Chasing Squirrels

Woof and Arf love to chase squirrels.

Not a big surprise - they're dogs.

What is a big surprise is that yesterday Arf almost caught one. If that squirrel hadn't flicked up his tail at the last quarter second, it would've been between Arf's teeth. And I'm sure I would've been hauling a bawling Arf to the vet.

As it was, Arf believed that squirrel was Houdini himself - a master escape artist.

Since I'm smack in the middle of drafting a new manuscript, this little scene got me thinking about people and characters. We all have our Arf moments. Something is in our grasp. We know it's ours. Then - poof- it's gone. As it it were never there to begin with.

Think how that makes you feel. Perplexed, for starters. Depending on the situation, it can go in different directions from that point, but the general direction will be downhill.

Now apply that to your characters. Don't let the strong ones always get their way. Let another one snatch your protagonist's birthday cake out from under her nose just as she's blowing out the candles.

It should give you a good twist - just when you need one.


Terry Odell said…
great suggestion. Twists are what keep readers going.
What a wonderful way to put it! Twists are great; and they happen all the time in life, why not in our writing? Thanks, Carol.

Carol Kilgore said…
Thanks Terry and Elspeth. I try to present little things that work for me. I get so engrossed when I'm drafting a new story that I sometimes forget about putting in surprises - until I wonder how to get from Point B to Point C.
Laura Eno said…
That's a good way to think of it - putting in Arf moments (or squirrel moments). :)
Helen Ginger said…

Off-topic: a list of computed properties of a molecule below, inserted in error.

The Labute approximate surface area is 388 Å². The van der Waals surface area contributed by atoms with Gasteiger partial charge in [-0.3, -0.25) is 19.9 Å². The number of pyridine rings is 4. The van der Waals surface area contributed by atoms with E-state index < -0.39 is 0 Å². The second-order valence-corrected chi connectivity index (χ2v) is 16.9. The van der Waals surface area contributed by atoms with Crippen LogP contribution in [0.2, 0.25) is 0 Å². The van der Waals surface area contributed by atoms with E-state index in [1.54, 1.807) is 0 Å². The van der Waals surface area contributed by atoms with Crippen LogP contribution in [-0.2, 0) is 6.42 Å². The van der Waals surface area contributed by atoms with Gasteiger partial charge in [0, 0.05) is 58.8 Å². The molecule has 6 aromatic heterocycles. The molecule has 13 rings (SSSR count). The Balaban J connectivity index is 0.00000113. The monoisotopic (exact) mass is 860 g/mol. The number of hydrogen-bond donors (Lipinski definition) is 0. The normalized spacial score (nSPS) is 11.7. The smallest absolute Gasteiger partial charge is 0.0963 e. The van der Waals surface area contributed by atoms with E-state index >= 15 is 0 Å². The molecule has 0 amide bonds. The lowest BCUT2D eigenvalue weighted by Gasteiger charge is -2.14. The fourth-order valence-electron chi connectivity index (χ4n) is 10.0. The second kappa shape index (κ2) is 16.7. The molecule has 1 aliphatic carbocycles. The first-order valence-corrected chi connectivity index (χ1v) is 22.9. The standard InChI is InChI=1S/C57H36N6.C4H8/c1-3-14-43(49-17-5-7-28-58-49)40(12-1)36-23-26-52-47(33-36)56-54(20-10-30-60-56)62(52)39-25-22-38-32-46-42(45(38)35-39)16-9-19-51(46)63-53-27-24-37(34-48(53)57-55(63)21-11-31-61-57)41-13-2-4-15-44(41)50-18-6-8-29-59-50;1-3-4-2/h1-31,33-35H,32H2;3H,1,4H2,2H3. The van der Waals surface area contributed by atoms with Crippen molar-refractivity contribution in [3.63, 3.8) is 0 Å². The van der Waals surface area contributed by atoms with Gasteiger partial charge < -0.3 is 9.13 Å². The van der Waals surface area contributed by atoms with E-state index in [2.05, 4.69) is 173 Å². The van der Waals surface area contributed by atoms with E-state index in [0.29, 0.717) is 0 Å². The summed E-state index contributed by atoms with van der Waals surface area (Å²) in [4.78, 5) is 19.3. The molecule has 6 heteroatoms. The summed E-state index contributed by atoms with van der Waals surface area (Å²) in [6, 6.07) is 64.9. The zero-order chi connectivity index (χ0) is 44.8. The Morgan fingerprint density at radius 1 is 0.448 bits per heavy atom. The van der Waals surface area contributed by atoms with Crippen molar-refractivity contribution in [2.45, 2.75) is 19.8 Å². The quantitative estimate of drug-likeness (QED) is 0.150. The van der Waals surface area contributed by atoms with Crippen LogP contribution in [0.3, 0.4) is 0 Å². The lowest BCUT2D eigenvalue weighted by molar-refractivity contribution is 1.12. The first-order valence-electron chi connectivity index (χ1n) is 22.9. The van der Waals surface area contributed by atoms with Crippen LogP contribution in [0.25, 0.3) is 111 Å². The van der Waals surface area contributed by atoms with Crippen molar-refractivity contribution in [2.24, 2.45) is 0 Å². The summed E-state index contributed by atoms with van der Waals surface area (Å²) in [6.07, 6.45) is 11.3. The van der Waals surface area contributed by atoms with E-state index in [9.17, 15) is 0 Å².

When editing, I've sometimes seen the opposite: secondary characters take over and leave the protagonist dusty.

Straight From Hel
Great fun example of the unexpected event, Carol.
Sheila Deeth said…
I love your suggestion, and your illustration. My brother's greyhound caught a squirrel once but didn't know what to do with it. The squirrel won. So maybe I'd better make sure I know what to do with those characters too, or at least be ready to let go when I have to.
Carol Kilgore said…
Laura - Squirrel moments . . . love it. We have some pretty sassy squirrels, so I'm sure his point of view is real different from Arf's.

Helen - Thanks for the heads up. That's a good point to keep in mind.

Conda - Thanks. I love surprises.

Sheila - I'm sure the squirrel did win. Greyhounds are much faster than Arf, a Blue Heeler, and Woof, a Border Collie. Letting go can be a good thing! Thanks for commenting.
Jack W. Regan said…
Good advice!

I can't remember what writing book I was reading, but it said something like, "If you feel your plot bogging down, have someone pull a gun." They weren't necessarily speaking literally. What they meant was to make something unexpected happen, mix things up a little (or a lot). Something that should happen, doesn't. Or something just goes terribly, terribly wrong.